My first few weeks at my new job involved writing code to solve problems and taking the comps from Creative and turning them into a website. After I got the sites together we started the “Quality Control” phase. My coworker went through the sites with a fine tooth comb. He compiled a list of everything that was out of place or didn’t work on various browsers. One list contained over 170 items to be corrected.

I like a to-do list as much as the next person but this type of list borders on spirit-crushing. I look at it and feel overwhelmed. Some of the items I cannot act on currently. Even if I took the un-actionable items off my list, 90 percent of the list would remain. Many changes require sifting through the CSS to find the exact combination to make the box move five pixels to the left. If I’m really lucky, the change I make for IE7 will then cause an issue in IE8.

I don’t enjoy what I consider technical “housework”. I enjoy building the code equivalent of a tree house or tinkering in the garage. When it comes to cleaning the virtual bathroom grout with a toothbrush, I want to do anything but that. As I have thought about this I can’t help but think of the personal projects that litter my servers. In no particular order:

  • - The idea for this site was spawned after episode 718 of Buzz Out Loud. The fun part was making it work and getting mentioned on a later episode. But then I started thinking about all the additional features I should add. Combine the multiple design possibilities running through my head and it never got past the initial phase.

  • - A site catered to churches to track their books and allow members to request books.

  • - You register a goal you want to reach and a charity to raise money for. Your social network provides encouragement for you and funds for your charity. If you fail to reach your goal, you are on the hook to match a percentage of the money raised.

  • - It took the idea of XBox gamer scores and achievements and applied it to reading books. Think with gamification.

There are a number of reasons I failed to follow through on these projects. The idea was interesting but I couldn’t justify the time for a site that wouldn’t really accomplish anything. Time constraints with my personal life and my day job. I would think of more and more features and I couldn’t see an end in sight. Another promient problem was after the initial challenge was solved, the project wasn’t as fun.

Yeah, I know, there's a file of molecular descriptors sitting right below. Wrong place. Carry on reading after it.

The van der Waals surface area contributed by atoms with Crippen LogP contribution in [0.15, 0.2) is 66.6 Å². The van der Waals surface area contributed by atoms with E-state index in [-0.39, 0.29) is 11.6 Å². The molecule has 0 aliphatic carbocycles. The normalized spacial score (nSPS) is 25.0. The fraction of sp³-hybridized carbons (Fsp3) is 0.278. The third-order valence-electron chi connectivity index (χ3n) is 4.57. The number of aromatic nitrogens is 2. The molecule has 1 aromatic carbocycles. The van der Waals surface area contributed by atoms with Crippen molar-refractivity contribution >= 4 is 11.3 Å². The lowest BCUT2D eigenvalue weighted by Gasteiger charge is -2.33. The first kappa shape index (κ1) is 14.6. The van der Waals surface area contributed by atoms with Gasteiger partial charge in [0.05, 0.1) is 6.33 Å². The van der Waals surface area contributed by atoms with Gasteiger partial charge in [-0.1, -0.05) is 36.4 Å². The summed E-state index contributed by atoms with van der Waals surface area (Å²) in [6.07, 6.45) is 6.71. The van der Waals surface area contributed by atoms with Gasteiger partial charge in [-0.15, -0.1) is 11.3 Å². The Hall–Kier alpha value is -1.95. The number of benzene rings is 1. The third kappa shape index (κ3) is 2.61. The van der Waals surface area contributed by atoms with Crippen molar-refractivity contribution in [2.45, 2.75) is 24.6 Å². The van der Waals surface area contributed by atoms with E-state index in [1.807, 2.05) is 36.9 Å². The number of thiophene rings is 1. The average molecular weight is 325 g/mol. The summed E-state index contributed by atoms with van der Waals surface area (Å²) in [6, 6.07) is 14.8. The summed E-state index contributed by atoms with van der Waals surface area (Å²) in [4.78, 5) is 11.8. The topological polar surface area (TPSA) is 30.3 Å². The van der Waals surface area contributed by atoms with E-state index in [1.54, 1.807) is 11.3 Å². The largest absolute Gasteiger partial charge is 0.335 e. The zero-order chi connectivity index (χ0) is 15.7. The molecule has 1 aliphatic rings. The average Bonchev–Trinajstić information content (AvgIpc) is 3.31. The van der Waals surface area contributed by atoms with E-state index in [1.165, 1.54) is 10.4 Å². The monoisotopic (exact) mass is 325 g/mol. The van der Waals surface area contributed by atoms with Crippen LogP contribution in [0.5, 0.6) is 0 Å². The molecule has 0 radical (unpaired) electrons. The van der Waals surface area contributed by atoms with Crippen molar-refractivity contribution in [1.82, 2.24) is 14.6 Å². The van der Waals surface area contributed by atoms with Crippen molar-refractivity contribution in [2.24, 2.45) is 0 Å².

After a quick glance at my bookshelves, you would find costless books with bookmarks poking out of the top. Generally, I get 20–30 pages in before being distracted by another shiny book. The Kindle app on my phone shows over 10 books in various states of progress.

All this self-examination has caused me to evaluate how I respond to “technical” housework. I adopted a few practices that have helped as I slog through these QC lists.

  • Triage the list - My coworker went back and grouped all the functional items together. It was smaller and I could see progress as I worked the list. I will implement that on my next project.

  • Attach action items to tasks - Over the past week I have taken a few minutes once or twice a day and just read through the list and determine next actions. I flag whether it needs to be discussed or I require an asset from Creative.

  • Stop whining & get to work - This has had the most impact, but is the hardest to implement.

I may enjoy creating treehouses and tinkering with new libraries and technologies; however, I am short-sighted and I miss many “small” things that wreck the user experience. I make a really great treehouse but forget to put in a ladder. Case in point, I constantly forget to see how my code is going to respond in IE7. Some of the cool things I implement make the site unusable in IE.

So I remind myself that everyone is not out to get me and make more work for me. I triage my list and get to work. Before I know it, that list will be gone and we will ship a great product.

Do you struggle with wanting to build the treehouse and not clean the tile? How do you balance it?